This course starts with a barrage of questions about the relationship between Cognition and consciousness

Cognitive science
Definitions of Cognitive science (CS) – is it about mind, cognition, consciousness, knowledge, or what?
2. What is its relationship to its constituent disciplines?
3. Culture: what is its relationship to the real world?
4. What, if anything, can it tell us about ourselves?
5. How therefore should we pursue it?

Does mind include consciousness? Should CS therefore be able to tell us something about ourselves?
Definitions of mind vary greatly from Nous through the scholastics to restricted computational definitions
Does it include the Freudian and computational unconscious?
What definition of C shall we use – a workspace one or another computational one, a purely neural one a la Walter Freeman, or shall we attempt to detail mechanism, going into quantum mind?
Given that the vast majority of neural processes are unconscious, what risks are involved in reducing CS to phenomenology?

Topic 1

Historical aspects: Plato, Aquinas, Descartes, Locke, Berkeley, Hume, Kant, Husserl, Levine; the advent of cognitive science and its related/constituent disciplines. Other theories of consciousness; conscious inessentialism in Lashley and Jackendoff. Fodor versus Descartes on modularity. Freeman, Suppes; consciousness as a sample. Piaget and other cognitive theorists
Topic 2
Global work space theory. We now have quite an array of evidence for widespread recruitment of brain regions for conscious, but not very similar unconscious sensory input. What implications are there from such a phenomenon? If one believes there is axonal broadcasting of visual input, for example, when it becomes conscious, does that imply some sort of loss in the information being broadcast?
Topic 3
Edelman, involving the dynamic core hypothesis. Llinas and the thalamocortical system. In-depth discussion of brain theories that address similar problems in similar ways. Detailed, critical discussion of recent work by (a) Walter Freeman, advances a strong case for a particular nonlinear dynamical model based on EEG, the notion of an AM phase wave packet; (b) Tononi and Edelman, involving the dynamic core hypothesis; (c) Llinas and Pare, on the thalamocortical system. Tononi’s later “Inegrated information” theory; Orch OR.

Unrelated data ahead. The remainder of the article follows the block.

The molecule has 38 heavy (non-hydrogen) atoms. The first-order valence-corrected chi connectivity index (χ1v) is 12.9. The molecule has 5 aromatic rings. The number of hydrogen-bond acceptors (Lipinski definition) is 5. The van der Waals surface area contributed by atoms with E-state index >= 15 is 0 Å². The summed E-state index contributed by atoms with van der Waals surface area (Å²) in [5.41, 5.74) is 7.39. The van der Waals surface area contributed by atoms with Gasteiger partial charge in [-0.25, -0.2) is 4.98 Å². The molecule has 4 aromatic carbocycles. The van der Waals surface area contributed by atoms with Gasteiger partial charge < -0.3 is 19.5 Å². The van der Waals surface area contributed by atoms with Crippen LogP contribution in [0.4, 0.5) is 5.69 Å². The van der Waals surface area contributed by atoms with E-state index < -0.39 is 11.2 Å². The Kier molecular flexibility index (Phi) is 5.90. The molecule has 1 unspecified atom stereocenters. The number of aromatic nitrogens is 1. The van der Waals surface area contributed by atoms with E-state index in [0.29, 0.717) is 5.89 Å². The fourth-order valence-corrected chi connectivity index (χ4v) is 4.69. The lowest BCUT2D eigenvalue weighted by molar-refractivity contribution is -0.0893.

These models all aim to deal with a sizable body of brain evidence. So they are biologically plausible to a considerable degree. Are they computationally functional as well?
Topic 4
The interaction of spatial and temporal codes. Topographic maps that go point-to-point into higher-level maps and retinotopic mapping from the retina to LGN, from there to V1, and in the other “V areas” up to IT. The spatial resolution of those maps decreases as they become more abstract and object-like. But at the higher levels we also see more integration of multiple “features?” How do these spatial maps interact with spectral codes?
Topic 5
Multimodal mapping. Spatial location and information integration. What other binding mechanisms are there? ;Filling ; mechanisms and change blindness. Again, spatial location is a great way to integrate information from separate sense modalities. Sound and visual input from the same perceived location in space will tend to be experienced consciously as the same event, providing the two sensory inputs occur within about 100 ms of each other. How are we to understand that? Multimodal mapping has to involve at least two competing ingredients: (a) integration of senses across an accurate spatiotemporal representation of the world (b) separation of the senses, so that we can distinguish between the sight of a bird and the sounds it makes. How do we cover both of these competing objectives?
Topic 6
The contrastive approach in consciousness studies. We know that a lot goes on without consciousness. For example, the cerebellum is mostly unconscious. Yet in many animals it has a similar number of neurons as the cerebral cortex. What is the difference? What happens with the brain goes to sleep, and the waveforms become slow, large in amplitude and regular, rather than fast, low in amplitude and irregular? Consciousness is a very specific brain phenomenon.
C in spiritual disciplines. Summary and conclusions; student presentations

Texts – Copies of “The search for mind” and “Two sciences of mind” will be distributed on registration See also the cognitive science program on universityofireland.org

Neuroscience 2

Executive summary

This course makes the radical claim that dynamical systems theory provides solutions to problems plaguing neuroscience, rather than simply attractive models. It starts with the microscopic level, that of single neurons. A biologically realistic neuron model as a harmonic oscillator is shown to allow neurons do pseudo-Fourier transforms. While it is already known that spike timing becomes naturally causal in this model, we have also implemented a C++ simulation and are developing a Matlab equivalent showing that it can operate on a raw power spectrum, and learning can be formulated as adjustment of delays. In short, the neural code at the microscopic level is, as Karl Pribram thought, the Fourier transform.